The welcome was friendly at The Red Lion, and we were able to space out over three tables outside at the back, with a choice of sun or shade. The food was fine, but soon we needed to get going. The planned route back was more straightforward . 

We took the quiet route out at the north-west end of The Mere, past the cemetery, and then left over the former railway line. We rode close to Spout Wood before heading directly for Penley via the steep bank. Through Penley we turned right opposite the interesting little Madras School, and headed directly north to Holly Bush. Clive favoured the Mulsford loop to Worthenbury. 

Somewhere around Glandeg Farm I noticed four riders had spurted ahead, as part of a tradition to start winding the pace up for a fast few miles to Farndon. I had missed the break! Like Egan Bernal my back wasn't great, but I think he had a better excuse than just being stiff from a couple of hours of work on the summerhouse. Unfortunately, Peter is not an elite domestique, so although I enjoyed an energised flog, my efforts didn't really qualify as a realistic chase. (By the way, I've just worked out that I am 82lb. heavier than Egan Bernal !) 

We just made Cleopatra's, and I had coffee and cake with Andy before he started his return ride to Mold. Alan popped up having picked up a puncture, not for the first time recently, I understand. It is pleasing that he has now officially joined the club. I really enjoyed the day, and I hope the quicker guys didn't find things too pedestrian, at least the seven mile sprint at the end should have stretched them.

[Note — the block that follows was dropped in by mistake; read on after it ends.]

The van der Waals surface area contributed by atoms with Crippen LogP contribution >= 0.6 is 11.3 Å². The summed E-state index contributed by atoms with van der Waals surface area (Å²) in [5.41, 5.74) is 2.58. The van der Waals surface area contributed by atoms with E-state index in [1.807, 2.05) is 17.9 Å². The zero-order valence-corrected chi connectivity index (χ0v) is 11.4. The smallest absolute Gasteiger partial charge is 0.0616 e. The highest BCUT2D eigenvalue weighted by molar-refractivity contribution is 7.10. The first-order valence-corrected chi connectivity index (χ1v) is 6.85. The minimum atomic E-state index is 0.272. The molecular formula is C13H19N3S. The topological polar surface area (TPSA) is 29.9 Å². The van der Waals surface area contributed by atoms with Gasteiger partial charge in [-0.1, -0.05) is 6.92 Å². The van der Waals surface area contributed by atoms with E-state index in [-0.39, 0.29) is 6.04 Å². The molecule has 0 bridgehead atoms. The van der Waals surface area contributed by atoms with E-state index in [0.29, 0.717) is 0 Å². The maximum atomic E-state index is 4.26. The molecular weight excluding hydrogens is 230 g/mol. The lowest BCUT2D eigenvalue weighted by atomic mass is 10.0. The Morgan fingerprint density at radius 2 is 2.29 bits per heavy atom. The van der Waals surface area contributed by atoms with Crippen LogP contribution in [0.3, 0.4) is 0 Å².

Nearly 48 mile of sunny cycle surfing in scenic countryside with friendly company. Great!

See route map and/or gpx file download


Wednesday 16 September 2020

10th September 2020: Aston (mod)

It was good to see Trevor and Steve Tan, who had made the effort to cycle to Rose Farm, but had commitments that meant they were unable to join one of the two rides on offer. The Fast Lads had their route sorted, and I had booked The Bhurtpore for a moderate ride. Yes, I know, The Bhurtpore again, but it has two gazebos in a spacious, south-facing garden, and in these uncertain times, it is certain that we will receive friendly service, decent food and a wide choice of quality beers. I had pre-booked lunch with them.

To make the ride a bit more than the normal pleasant, but predictable plod, my route plan was to add in some extra quiet lanes before Nantwich, and to leave the option of riding a loop south and east of Audlem to add interest and miles if we fancied it. There were only three of us, myself, Keith and Peter, who has been self-isolating, but decided to follow us at a safe distance. We headed for Tarporley, climbing up before turning left to Heath Green, crossing the by-pass on foot. At Portal, we turned down Sapling Lane, passing the remains of a Roman villa just before the junction at Eaton. The weather was worse than expected, looking very grey, with some heavy drizzle, and cooler than of late. The route chosen took us in the Calveley area, meandering peacefully to Cholmondeston, south of Wettenhall and back on our standard route to the edge of Nantwich. We avoided Nantwich traffic by taking Chester Road to Acton, and then using the lovely little Ravens Lane, past Madam's Farm on the Dorfold Hall estate, and onto Tally-ho. We headed towards Audlem via Ravensmoor, Sound, Hall o'Coole and Brickwall Farm, before turning north-west to Aston. The weather had improved, but we chose the shorter option to the Bhurtpore, rather than looping as far south as Coxbank and Wilkesley, as we had already covered a reasonable mileage.